How do makers of implanted medical devices react when one of their products starts breaking?
One answer can be found in the case of a hernia repair device made by a subsidiary of C. R. Bard Inc. In late 2005, the company sent out a recall, urging doctors to stop using some versions of the product because a plastic component could break and cut through a patient’s internal organs and tissue.
At the time, Bard executives said they knew about some serious injuries potentially caused by the device, which is known as the Kugel patch. Since then, the Food and Drug Administration has received reports of more than 80 injuries and other problems possibly related to it, including several fatalities.
Bard officials said recently in a statement that they had not recalled the product sooner because complaints about failures were too few and unrelated to raise any alarms. The company also said that both it and the subsidiary, Davol Inc., had reacted responsibly.
But when F.D.A. officials inspected Davol in early 2006, they apparently found other reasons that company officials and the agency might not have been alerted earlier. For example, inspectors reported “discrepancies” and “inconsistencies” in how Davol tracked and analyze device-related complaints. And, in several instances, Davol also did not accurately report the possible severity of complaints to the agency, a copy of an inspection report obtained by The New York Times under the Freedom of Information Act shows.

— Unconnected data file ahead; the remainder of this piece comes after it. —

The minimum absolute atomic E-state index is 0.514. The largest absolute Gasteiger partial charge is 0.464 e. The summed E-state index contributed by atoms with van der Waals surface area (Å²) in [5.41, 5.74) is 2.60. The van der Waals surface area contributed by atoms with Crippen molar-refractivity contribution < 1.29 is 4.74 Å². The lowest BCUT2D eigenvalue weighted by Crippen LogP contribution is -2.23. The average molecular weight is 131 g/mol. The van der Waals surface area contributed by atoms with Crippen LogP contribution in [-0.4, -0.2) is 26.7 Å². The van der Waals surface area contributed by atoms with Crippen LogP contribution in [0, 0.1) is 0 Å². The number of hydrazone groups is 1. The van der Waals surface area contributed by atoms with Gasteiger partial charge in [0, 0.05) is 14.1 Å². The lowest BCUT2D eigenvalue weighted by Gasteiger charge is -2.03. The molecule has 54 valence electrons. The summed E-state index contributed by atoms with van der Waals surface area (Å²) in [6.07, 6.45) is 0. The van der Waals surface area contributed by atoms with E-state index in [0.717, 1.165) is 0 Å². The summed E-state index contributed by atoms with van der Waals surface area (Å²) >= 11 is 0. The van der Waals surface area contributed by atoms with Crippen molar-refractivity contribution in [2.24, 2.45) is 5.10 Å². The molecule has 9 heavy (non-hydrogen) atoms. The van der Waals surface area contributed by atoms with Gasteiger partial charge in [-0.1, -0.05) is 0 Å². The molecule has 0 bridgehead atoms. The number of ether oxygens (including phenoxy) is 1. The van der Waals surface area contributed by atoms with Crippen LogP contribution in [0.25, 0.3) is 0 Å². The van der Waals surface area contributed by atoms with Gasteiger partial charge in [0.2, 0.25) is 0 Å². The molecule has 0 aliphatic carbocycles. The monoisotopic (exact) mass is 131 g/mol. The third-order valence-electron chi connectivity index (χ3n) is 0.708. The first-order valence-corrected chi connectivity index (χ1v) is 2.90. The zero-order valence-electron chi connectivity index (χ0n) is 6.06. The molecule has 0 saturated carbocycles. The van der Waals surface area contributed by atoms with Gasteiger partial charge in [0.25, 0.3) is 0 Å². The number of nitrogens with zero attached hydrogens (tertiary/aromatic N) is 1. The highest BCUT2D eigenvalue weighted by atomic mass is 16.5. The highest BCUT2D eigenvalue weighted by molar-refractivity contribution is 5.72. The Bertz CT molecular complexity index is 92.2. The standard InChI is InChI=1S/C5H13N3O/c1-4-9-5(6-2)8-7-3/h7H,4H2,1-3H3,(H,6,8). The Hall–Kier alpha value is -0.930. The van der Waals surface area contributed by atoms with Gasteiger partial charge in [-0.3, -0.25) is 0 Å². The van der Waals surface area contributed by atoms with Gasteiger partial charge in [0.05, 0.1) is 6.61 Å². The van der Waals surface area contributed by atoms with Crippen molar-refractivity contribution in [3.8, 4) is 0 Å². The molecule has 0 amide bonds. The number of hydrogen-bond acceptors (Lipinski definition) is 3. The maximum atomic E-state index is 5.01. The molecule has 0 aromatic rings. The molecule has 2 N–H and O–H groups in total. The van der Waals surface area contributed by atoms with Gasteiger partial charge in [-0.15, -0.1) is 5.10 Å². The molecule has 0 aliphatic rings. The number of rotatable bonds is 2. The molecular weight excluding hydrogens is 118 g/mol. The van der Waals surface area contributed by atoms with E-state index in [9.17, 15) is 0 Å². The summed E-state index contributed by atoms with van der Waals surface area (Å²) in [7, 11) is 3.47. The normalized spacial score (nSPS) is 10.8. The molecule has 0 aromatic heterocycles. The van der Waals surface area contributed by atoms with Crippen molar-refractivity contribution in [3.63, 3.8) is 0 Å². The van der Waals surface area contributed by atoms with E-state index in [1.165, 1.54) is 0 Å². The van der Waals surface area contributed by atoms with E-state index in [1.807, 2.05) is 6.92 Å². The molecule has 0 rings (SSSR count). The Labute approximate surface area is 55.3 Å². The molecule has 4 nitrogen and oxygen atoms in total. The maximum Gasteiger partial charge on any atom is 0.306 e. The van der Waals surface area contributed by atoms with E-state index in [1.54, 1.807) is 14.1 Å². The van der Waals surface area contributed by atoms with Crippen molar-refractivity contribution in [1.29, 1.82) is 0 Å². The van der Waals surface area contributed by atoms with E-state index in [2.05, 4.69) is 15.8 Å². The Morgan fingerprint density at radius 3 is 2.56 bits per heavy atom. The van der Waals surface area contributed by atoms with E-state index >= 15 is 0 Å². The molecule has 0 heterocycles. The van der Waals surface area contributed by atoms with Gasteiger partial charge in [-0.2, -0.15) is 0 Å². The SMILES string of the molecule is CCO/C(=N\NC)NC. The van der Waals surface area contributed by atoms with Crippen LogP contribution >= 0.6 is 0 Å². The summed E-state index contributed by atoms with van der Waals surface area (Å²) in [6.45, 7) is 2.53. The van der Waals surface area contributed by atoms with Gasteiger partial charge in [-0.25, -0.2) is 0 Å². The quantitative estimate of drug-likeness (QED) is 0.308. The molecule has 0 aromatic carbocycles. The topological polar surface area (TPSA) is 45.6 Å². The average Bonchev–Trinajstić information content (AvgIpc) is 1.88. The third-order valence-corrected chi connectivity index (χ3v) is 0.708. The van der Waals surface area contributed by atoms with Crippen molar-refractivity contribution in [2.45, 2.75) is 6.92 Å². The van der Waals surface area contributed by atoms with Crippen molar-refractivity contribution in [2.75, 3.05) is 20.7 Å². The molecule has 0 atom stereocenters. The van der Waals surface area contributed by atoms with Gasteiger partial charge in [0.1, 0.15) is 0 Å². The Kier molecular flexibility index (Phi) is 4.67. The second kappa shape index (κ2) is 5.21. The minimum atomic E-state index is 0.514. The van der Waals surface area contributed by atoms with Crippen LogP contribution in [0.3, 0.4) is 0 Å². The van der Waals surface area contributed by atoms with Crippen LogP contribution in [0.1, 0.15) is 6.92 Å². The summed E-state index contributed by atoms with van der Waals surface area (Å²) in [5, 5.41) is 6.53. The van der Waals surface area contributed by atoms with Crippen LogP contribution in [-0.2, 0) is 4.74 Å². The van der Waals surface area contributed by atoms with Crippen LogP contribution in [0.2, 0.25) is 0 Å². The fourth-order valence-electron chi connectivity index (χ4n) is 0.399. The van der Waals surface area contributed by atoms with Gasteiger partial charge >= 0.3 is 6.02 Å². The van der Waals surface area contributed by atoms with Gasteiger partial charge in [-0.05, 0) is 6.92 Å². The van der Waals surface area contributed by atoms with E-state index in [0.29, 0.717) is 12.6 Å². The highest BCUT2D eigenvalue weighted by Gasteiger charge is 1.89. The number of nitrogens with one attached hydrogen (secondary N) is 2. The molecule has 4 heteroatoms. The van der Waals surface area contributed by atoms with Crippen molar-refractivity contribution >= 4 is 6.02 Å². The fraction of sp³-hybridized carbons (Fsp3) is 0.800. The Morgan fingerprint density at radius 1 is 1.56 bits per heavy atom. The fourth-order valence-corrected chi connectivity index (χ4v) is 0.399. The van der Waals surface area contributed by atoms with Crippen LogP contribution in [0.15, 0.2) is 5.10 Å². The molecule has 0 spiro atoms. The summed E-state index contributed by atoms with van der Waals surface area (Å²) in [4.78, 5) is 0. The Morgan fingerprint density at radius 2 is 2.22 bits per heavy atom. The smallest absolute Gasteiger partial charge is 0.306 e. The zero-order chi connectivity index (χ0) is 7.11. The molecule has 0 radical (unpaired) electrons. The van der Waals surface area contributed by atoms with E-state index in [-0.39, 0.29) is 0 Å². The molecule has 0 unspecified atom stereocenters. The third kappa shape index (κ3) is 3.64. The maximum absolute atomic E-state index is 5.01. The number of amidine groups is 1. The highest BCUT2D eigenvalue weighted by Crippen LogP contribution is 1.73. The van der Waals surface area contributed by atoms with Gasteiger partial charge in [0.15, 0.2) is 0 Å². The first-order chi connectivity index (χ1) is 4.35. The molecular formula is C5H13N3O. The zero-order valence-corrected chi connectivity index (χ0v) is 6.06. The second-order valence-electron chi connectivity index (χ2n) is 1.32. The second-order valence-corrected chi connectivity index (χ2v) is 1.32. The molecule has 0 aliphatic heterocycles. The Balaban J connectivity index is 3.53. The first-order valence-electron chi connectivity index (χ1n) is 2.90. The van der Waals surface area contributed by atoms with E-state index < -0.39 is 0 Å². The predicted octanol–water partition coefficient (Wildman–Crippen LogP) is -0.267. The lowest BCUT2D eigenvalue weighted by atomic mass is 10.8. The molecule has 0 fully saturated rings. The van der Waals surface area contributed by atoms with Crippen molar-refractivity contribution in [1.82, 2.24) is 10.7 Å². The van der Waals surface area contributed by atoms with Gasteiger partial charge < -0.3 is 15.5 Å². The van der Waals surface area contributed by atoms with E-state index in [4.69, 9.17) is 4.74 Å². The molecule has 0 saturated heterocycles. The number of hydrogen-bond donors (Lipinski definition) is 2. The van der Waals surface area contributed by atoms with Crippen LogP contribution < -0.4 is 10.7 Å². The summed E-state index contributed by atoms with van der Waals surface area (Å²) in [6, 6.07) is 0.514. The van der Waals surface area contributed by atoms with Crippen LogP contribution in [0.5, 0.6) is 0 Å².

Bard officials, who declined to be interviewed, said in a statement that they have since addressed the agency’s concerns, and agency officials said they are monitoring the company’s progress.
Still, at a time when the use of implanted medical devices is growing sharply, the episode of the hernia patch is an example of what some experts say is a far wider problem: that some major manufacturers, while contending that they carefully monitor product safety, are not as rigorous as they should be.
Harold Pellerite, a consultant to the medical device industry who worked for two decades at the F.D.A., said he was surprised to discover how little attention many companies pay to the issue.
“Firms take the opposite approach of what the F.D.A. expects,” said Mr. Pellerite, who works for Quintiles Consulting in Rockville, Md.
Davol is not the only company where agency inspectors have found problems with how a manufacturer tracks and reports possible device failures.
Another case in point: a liquid plastic material called Enteryx once sold by Boston Scientific as a treatment for patients with severe acid reflux. The company learned after a patient’s death in mid-2004 that some doctors, trying to inject the product at a specific site in the base of the esophagus, could miss and cause damage to other organs, including the heart.
But when agency inspectors went to Boston Scientific in mid-2005, they could find no evidence that the device maker was adequately tracking reports from doctors about that precise problem, a warning issued last year by the agency shows. Soon after the inspection, the company recalled Enteryx, which may have caused dozens of injuries, and perhaps some deaths.
In a statement, Boston Scientific, which was also warned by the agency in that same letter about systematic failures in its product-safety review, said it had since overhauled its procedures.
“We have greatly improved the methods we use to analyze complaints and complaint trends,” the company said.